PHP vs. BIGINT vs. float conversion caveat

Sometimes you need to work with big numbers in PHP (gulp). For example, sometimes 32-bit identifiers are not enough and you have to use BIGINT 64-bit ids; e.g. if you are encoding additional information like the server ID into high bits of the ID.

I had already written about the mess that 64-bit integers are in PHP. But if the numbers you use do not cover 64-bit range fully, floats might save the day. The trick is that PHP floats are in fact doubles, i.e. double-precision 64-bit numbers. They have 52 bits for mantissa, and integer values up to 2^53-1 can be stored exactly. So if you’re using up to 53 bits, you’re OK with floats.

However, there’s a conversion caveat you should be aware of.

On different systems, float is converted to string differently. (I spent a bit of time fighting with it today.) Consider the following script:

It prints the following (normally expected) output on x64 box running Linux with PHP 5.1.6 or 5.2.2, and also with PHP 4.4.2 on SPARC64 under NetBSD 3.0:

However 32-bit FreeBSD with PHP 4.4.7 produces different results:

The same 32-bit FreeBSD box with PHP 5.2.5 starts to emit all digits but still incorrectly:

And PHP 5.2.2 on Windows produces yet another variant:

As you can see float to string conversion is not portable across systems and PHP versions. So if you’re handling large numbers stored as float (especially on 32-bit systems where 32-bit int overflow will implicitly convert to float) and getting strange bugs, remember that string conversion might let you down. sprintf(), on the other hand, is always a friend when it comes to fixing PHP “subtleties” in numeric value handling: it can be used to workaround signed vs. unsigned int issues; it helps with float formatting; always a saviour.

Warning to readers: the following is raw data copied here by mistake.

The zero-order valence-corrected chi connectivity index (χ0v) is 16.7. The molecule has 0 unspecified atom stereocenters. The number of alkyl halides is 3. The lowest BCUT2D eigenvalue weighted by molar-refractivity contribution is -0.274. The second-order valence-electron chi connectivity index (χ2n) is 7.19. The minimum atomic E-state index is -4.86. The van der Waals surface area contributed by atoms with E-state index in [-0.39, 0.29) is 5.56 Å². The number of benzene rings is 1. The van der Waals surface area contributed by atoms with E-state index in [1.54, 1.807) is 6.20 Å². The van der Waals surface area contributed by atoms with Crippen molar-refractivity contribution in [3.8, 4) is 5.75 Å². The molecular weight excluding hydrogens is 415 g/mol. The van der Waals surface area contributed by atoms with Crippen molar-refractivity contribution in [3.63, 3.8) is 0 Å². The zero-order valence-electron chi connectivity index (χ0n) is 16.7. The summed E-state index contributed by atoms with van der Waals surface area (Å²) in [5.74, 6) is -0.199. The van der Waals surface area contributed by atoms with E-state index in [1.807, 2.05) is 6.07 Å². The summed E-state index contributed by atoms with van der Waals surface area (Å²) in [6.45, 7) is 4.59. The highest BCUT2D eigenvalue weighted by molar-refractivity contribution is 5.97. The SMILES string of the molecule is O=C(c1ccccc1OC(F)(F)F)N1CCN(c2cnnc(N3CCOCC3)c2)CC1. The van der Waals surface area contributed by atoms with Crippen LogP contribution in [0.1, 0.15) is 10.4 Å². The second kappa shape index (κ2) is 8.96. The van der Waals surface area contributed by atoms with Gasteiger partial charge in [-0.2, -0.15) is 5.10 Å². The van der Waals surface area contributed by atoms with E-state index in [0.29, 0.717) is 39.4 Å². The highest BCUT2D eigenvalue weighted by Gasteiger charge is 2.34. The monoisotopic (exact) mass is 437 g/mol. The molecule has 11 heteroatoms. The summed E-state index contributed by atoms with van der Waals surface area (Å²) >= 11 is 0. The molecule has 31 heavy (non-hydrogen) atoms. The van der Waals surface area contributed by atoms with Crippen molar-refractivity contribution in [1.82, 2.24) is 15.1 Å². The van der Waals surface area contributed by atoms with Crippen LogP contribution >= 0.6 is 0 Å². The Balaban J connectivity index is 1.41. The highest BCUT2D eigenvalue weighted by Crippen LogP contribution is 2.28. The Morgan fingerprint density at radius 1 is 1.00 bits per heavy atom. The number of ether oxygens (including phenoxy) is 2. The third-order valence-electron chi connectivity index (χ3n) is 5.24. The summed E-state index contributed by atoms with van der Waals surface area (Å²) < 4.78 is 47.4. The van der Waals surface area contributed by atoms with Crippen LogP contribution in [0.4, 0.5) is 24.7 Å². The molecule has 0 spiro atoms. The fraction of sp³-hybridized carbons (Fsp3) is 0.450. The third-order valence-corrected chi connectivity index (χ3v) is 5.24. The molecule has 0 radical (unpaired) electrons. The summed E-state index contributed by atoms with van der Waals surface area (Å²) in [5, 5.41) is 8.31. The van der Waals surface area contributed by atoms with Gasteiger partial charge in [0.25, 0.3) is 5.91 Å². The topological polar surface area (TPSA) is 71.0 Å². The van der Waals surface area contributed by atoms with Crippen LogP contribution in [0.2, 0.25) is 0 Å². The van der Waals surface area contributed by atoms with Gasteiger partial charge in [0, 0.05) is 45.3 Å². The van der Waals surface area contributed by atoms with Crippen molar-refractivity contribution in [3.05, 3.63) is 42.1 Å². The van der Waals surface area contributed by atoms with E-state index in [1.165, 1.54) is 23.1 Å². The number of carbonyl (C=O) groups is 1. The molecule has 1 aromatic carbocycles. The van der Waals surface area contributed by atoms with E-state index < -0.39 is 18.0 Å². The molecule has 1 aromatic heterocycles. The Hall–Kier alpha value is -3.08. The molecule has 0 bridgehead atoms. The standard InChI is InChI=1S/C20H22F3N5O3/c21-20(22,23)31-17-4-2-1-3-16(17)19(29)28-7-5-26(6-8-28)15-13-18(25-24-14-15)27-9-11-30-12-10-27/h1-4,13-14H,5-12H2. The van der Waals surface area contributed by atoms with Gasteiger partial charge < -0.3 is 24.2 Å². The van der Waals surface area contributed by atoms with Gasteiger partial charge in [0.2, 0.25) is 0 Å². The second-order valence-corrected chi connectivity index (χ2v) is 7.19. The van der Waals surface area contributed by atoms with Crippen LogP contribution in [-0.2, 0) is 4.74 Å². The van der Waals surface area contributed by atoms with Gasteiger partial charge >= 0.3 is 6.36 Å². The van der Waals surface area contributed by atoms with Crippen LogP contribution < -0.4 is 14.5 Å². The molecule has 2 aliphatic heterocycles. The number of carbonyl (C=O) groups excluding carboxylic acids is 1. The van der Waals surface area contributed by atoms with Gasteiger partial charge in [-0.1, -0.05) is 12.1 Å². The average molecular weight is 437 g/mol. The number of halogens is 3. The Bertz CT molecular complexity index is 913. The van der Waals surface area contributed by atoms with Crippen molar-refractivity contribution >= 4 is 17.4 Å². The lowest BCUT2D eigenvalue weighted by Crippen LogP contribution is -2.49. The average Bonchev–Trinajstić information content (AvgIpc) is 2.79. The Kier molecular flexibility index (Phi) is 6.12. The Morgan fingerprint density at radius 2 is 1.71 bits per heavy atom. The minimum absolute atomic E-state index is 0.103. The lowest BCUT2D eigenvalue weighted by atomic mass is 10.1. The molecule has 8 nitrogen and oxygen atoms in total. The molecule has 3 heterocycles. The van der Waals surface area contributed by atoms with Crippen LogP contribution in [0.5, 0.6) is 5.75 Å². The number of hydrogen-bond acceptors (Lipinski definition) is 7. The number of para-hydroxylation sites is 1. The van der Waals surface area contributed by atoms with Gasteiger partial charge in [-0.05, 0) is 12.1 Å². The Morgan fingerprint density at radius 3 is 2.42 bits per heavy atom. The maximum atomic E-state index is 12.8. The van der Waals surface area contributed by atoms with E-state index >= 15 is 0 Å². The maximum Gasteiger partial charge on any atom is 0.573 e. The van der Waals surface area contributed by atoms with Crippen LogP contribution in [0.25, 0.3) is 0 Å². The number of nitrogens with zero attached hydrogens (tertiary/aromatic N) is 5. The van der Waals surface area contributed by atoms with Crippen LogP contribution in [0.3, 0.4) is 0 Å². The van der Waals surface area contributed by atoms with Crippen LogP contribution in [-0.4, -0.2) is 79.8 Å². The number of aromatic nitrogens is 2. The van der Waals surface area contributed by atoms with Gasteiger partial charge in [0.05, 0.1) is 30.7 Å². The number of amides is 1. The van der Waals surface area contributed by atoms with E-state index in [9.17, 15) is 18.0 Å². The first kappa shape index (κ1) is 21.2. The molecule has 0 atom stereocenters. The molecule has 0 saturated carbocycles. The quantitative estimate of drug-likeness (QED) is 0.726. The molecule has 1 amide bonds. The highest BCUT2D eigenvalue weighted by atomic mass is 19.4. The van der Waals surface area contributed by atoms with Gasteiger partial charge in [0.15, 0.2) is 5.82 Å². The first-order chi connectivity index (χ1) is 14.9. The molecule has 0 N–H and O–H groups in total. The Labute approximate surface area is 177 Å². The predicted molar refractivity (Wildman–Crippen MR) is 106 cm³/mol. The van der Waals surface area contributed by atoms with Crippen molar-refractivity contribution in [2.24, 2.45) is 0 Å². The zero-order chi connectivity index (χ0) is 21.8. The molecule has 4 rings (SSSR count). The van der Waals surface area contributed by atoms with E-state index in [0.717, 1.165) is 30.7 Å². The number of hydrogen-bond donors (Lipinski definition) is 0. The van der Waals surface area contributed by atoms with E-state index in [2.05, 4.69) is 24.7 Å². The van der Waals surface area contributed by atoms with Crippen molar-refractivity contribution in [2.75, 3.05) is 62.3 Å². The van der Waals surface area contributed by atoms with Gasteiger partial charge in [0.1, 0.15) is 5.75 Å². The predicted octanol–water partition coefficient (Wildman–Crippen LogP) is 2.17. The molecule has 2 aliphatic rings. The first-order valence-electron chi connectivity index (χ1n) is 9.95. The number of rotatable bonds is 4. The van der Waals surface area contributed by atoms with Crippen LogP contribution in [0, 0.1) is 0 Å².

UPDATE: as Jakub Vrana pointed out in the comments (thanks!), it’s the “precision” option set from php.ini which affects the conversion. I’ve played with it a bit; the compiled-in and php.ini-dist values seem to vary across architectures and versions, but setting precision=16 (enough to hold 2^53 in decimal without sign) helped in all cases.

However at the moment the option is neither mentioned in the online documentation, nor explained clearly in php.ini. So this adds another fixing route (ie. you could just set higher precision); but the caveat is still there.

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Comments (27)

  • Skye

    Good post. Saved me some headaches with large ints using sprintf.

    January 10, 2008 at 12:00 am
  • Robert Synnott

    Well, that’s just mad.

    Why on earth do people continue to use that infernal language?!

    January 10, 2008 at 6:28 pm
  • Gerald Quimpo

    The differences probably have to do with the libraries used on those different platforms (I can’t test since I only run linux here).

    If you know that you’re going to overflow, or even if you just think you might overflow) you should probably be using the BCMath functions


    January 10, 2008 at 10:20 pm
  • Gerald Quimpo

    Huh, code example snipped. Probably because I was using PRE tags. Ah well, it’s trivial and obvious after a look at the docs. and it’s not clear to me how to post code here since I don’t see a list of allowed tags (nor have I looked very deeply for that list since it’s no big deal 🙂

    January 10, 2008 at 10:24 pm
  • Andrew Hutchings

    I think you may find this is more version than platform dependent. PHP4 which is at end of life in 25 days handles doubles differently, on my MacBook Pro PHP 4.4.7 does the same as your x64 box but 5.2.4 works as your FreeBSD box.